Grind extra: The (Hawk)eye of the storm
By Robert Yoon
CNN Political Unit
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WASHINGTON (CNN) -- Political pundits and coffee shop waitresses across the Hawkeye State will tell you that Iowa is an "organization state" -- that you can't win with TV ads alone. But that hasn't stopped that plucky band of Democratic presidential hopefuls from pouring more TV ad money into Iowa than in any other state in the nation.
In fact, of the estimated $8.2 million spent so far this year by the presidential campaigns in the nation's top 100 media markets, almost half has been spent in Iowa, according to figures provided by TNS Media Intelligence/CMAG (CMAG), CNN's equally plucky ad spending consultant.
"Iowa is the center of the advertising storm. This is where it's going on," says Wisconsin Advertising Project director Ken Goldstein, who later this morning will release a detailed study of this year's presidential ad spending, based on CMAG data through last Sunday. The campaigns have spent twice as much and aired three times as many ads in Iowa than in New Hampshire this year, which Goldstein notes is a complete turnabout from the 2000 contest, when New Hampshire ad spending trumped that of Iowa.
The intensity of the Iowa ad war this year suggests that the first-in-the-nation caucus state could finally make some news after several consecutive cycles of outright snoozers.
"The other Democrats need to stop Howard Dean in Iowa," says Goldstein. "If Dean beats Dick Gephardt in Iowa, Gephardt's out. If John Kerry comes in a poor third, it will be hard for him to come back in New Hampshire."
Dean leads the field in Iowa-area TV spending so far this year, with an estimated $1.1 million spent in the Cedar Rapids, Davenport, Des Moines, and Omaha (Nebraska) markets. Placing second and third are Kerry and John Edwards, who each spent almost $1 million in the top Iowa markets. Gephardt, who shares the top spot in most Iowa polls with Dean, is fourth with about $750,000 spent in Cedar Rapids, Davenport and Des Moines.
"Dean went up with ads earlier than anyone else, and drew a lot of people to spend in Iowa," says CMAG president Evan Tracey. "In Iowa, [Dean] is pulling Gephardt into a game that [Gephardt's] not going to want to be a part of."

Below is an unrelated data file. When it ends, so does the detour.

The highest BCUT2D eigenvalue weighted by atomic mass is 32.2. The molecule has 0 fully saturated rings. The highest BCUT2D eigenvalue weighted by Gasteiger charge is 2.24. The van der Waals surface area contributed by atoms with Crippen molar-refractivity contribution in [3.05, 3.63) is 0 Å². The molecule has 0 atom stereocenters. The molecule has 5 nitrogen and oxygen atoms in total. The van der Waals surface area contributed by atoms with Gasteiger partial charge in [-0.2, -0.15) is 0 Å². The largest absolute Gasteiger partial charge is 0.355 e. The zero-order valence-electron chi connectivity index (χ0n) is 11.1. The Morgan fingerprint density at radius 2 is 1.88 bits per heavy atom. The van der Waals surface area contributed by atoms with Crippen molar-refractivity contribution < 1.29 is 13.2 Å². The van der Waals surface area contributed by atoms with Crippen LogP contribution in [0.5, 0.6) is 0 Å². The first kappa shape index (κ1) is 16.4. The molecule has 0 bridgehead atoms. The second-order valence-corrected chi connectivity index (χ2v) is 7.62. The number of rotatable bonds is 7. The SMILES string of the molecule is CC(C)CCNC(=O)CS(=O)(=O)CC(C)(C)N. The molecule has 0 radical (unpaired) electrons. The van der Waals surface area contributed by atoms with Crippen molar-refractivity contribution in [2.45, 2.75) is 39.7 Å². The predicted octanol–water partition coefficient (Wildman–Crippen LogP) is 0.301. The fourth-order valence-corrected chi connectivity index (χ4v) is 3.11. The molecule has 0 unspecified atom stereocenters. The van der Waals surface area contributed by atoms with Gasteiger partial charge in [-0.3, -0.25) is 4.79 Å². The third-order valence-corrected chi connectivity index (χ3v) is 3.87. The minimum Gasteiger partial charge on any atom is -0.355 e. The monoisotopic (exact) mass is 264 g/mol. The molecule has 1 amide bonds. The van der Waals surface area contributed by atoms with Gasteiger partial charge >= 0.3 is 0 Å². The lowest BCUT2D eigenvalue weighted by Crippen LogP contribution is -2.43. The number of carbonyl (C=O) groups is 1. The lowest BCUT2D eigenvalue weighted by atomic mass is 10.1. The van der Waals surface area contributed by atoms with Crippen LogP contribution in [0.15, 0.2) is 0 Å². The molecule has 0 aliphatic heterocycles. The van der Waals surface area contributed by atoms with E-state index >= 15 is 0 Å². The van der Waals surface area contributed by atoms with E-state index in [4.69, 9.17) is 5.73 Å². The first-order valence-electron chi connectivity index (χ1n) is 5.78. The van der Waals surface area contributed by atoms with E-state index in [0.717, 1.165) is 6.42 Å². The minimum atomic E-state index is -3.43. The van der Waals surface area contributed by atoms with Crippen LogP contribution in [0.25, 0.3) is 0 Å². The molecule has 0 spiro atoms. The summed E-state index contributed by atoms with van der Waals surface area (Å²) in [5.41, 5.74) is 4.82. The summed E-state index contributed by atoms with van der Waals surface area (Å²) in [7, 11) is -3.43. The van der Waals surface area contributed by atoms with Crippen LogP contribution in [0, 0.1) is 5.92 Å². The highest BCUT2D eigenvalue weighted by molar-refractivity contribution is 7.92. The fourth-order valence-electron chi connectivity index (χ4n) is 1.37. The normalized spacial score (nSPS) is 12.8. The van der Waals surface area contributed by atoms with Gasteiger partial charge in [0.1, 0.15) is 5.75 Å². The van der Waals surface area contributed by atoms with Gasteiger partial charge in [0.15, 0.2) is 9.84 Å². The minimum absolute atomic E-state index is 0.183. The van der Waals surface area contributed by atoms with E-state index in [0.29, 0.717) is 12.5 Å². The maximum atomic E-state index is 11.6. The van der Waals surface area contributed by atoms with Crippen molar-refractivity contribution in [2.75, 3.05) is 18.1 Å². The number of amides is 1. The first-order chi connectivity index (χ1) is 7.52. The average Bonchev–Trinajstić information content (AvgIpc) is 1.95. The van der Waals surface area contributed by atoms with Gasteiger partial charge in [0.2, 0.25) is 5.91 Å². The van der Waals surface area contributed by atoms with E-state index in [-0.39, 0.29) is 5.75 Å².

Other key findings:
• Dean has spent an estimated $2.8 million on TV advertising in the nation's top 100 markets so far this year, more than any other candidate. Coming in at second is Edwards, who forked over an estimated $2.2 million in those same markets; Kerry placed third with an estimated $1.8 million
• Kerry has a significant lead in the top New Hampshire area markets of Manchester, Boston and Burlington with an estimated $830,000.
• Edwards has made a significant investment in TV advertising, spending the second most of any candidate in New Hampshire and nationwide, and a close third in Iowa.
• Dean has had the broadest ad campaign of the Democratic field, having run ads this year in 14 of the top 100 media markets, spanning 11 states. Edwards once again comes in second, having run spots in eight of the top 100 markets in five states. Kerry is a close third with ads in seven of the top markets (also in five states). Lieberman has run ads to two top markets, both in the New Hampshire area, while Clark, as of last Sunday, had focused his ad campaign in one top market: Manchester (his campaign reports expanding to three new states this week).
Although the presidential ad traffic in these key markets is already more intense than at this point in 2000, things will only get worse (or better, depending on which end of a negative ad you find yourself on) as we inch closer to January 19.
Says Goldstein, "You ain't seen nothing yet."